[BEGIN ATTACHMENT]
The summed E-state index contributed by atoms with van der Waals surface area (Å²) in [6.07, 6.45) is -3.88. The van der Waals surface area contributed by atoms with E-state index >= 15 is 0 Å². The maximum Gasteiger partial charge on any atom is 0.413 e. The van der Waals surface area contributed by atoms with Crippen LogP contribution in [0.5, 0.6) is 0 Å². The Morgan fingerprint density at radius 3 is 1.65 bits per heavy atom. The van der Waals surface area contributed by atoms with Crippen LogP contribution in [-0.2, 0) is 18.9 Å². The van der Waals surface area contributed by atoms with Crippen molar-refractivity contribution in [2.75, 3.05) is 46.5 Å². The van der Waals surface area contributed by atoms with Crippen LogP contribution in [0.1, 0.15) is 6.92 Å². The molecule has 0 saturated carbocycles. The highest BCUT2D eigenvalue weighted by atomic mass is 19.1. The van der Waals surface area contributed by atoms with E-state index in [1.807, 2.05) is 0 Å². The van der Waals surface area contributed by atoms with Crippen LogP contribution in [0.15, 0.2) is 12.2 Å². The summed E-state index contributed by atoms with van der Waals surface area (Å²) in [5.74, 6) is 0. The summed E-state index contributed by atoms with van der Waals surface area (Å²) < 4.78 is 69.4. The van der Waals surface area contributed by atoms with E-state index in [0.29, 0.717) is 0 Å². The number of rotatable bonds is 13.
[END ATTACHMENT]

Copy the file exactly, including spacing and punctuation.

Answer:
The summed E-state index contributed by atoms with van der Waals surface area (Å²) in [6.07, 6.45) is -3.88. The van der Waals surface area contributed by atoms with E-state index >= 15 is 0 Å². The maximum Gasteiger partial charge on any atom is 0.413 e. The van der Waals surface area contributed by atoms with Crippen LogP contribution in [0.5, 0.6) is 0 Å². The Morgan fingerprint density at radius 3 is 1.65 bits per heavy atom. The van der Waals surface area contributed by atoms with Crippen LogP contribution in [-0.2, 0) is 18.9 Å². The van der Waals surface area contributed by atoms with Crippen molar-refractivity contribution in [2.75, 3.05) is 46.5 Å². The van der Waals surface area contributed by atoms with Crippen LogP contribution in [0.1, 0.15) is 6.92 Å². The molecule has 0 saturated carbocycles. The highest BCUT2D eigenvalue weighted by atomic mass is 19.1. The van der Waals surface area contributed by atoms with E-state index in [1.807, 2.05) is 0 Å². The van der Waals surface area contributed by atoms with Crippen LogP contribution in [0.15, 0.2) is 12.2 Å². The summed E-state index contributed by atoms with van der Waals surface area (Å²) in [5.74, 6) is 0. The summed E-state index contributed by atoms with van der Waals surface area (Å²) < 4.78 is 69.4. The van der Waals surface area contributed by atoms with E-state index in [0.29, 0.717) is 0 Å². The number of rotatable bonds is 13.